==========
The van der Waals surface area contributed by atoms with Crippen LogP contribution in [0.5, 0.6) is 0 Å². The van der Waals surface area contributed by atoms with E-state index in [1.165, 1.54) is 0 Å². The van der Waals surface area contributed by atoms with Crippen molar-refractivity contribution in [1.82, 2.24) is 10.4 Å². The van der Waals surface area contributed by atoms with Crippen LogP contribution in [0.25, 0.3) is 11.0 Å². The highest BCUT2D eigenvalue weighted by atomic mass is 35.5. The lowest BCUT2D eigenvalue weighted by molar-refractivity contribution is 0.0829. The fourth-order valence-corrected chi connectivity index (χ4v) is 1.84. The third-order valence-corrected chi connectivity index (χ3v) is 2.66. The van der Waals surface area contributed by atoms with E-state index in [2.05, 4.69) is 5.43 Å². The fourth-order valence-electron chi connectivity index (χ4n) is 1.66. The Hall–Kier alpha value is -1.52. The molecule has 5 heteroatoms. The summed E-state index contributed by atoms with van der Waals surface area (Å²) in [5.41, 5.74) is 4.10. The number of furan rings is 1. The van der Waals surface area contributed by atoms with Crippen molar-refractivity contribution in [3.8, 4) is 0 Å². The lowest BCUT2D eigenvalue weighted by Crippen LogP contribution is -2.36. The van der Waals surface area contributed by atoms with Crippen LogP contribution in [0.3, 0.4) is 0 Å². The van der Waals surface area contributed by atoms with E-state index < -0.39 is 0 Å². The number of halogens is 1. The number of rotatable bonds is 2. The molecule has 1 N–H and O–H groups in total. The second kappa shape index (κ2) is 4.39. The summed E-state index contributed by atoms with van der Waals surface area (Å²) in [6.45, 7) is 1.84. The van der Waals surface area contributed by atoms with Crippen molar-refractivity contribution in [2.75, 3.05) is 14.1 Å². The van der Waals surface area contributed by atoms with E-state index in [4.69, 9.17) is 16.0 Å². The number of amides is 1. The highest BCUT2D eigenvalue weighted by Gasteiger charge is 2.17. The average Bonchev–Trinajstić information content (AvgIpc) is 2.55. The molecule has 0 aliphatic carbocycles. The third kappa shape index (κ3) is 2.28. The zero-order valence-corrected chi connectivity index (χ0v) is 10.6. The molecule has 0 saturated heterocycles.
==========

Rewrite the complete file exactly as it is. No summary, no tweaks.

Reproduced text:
The van der Waals surface area contributed by atoms with Crippen LogP contribution in [0.5, 0.6) is 0 Å². The van der Waals surface area contributed by atoms with E-state index in [1.165, 1.54) is 0 Å². The van der Waals surface area contributed by atoms with Crippen molar-refractivity contribution in [1.82, 2.24) is 10.4 Å². The van der Waals surface area contributed by atoms with Crippen LogP contribution in [0.25, 0.3) is 11.0 Å². The highest BCUT2D eigenvalue weighted by atomic mass is 35.5. The lowest BCUT2D eigenvalue weighted by molar-refractivity contribution is 0.0829. The fourth-order valence-corrected chi connectivity index (χ4v) is 1.84. The third-order valence-corrected chi connectivity index (χ3v) is 2.66. The van der Waals surface area contributed by atoms with E-state index in [2.05, 4.69) is 5.43 Å². The fourth-order valence-electron chi connectivity index (χ4n) is 1.66. The Hall–Kier alpha value is -1.52. The molecule has 5 heteroatoms. The summed E-state index contributed by atoms with van der Waals surface area (Å²) in [5.41, 5.74) is 4.10. The number of furan rings is 1. The van der Waals surface area contributed by atoms with Crippen molar-refractivity contribution in [3.8, 4) is 0 Å². The lowest BCUT2D eigenvalue weighted by Crippen LogP contribution is -2.36. The van der Waals surface area contributed by atoms with Crippen LogP contribution in [0.3, 0.4) is 0 Å². The van der Waals surface area contributed by atoms with E-state index < -0.39 is 0 Å². The number of halogens is 1. The number of rotatable bonds is 2. The molecule has 1 N–H and O–H groups in total. The second kappa shape index (κ2) is 4.39. The summed E-state index contributed by atoms with van der Waals surface area (Å²) in [6.45, 7) is 1.84. The van der Waals surface area contributed by atoms with Crippen molar-refractivity contribution in [2.75, 3.05) is 14.1 Å². The van der Waals surface area contributed by atoms with E-state index in [4.69, 9.17) is 16.0 Å². The number of amides is 1. The highest BCUT2D eigenvalue weighted by Gasteiger charge is 2.17. The average Bonchev–Trinajstić information content (AvgIpc) is 2.55. The molecule has 0 aliphatic carbocycles. The third kappa shape index (κ3) is 2.28. The zero-order valence-corrected chi connectivity index (χ0v) is 10.6. The molecule has 0 saturated heterocycles.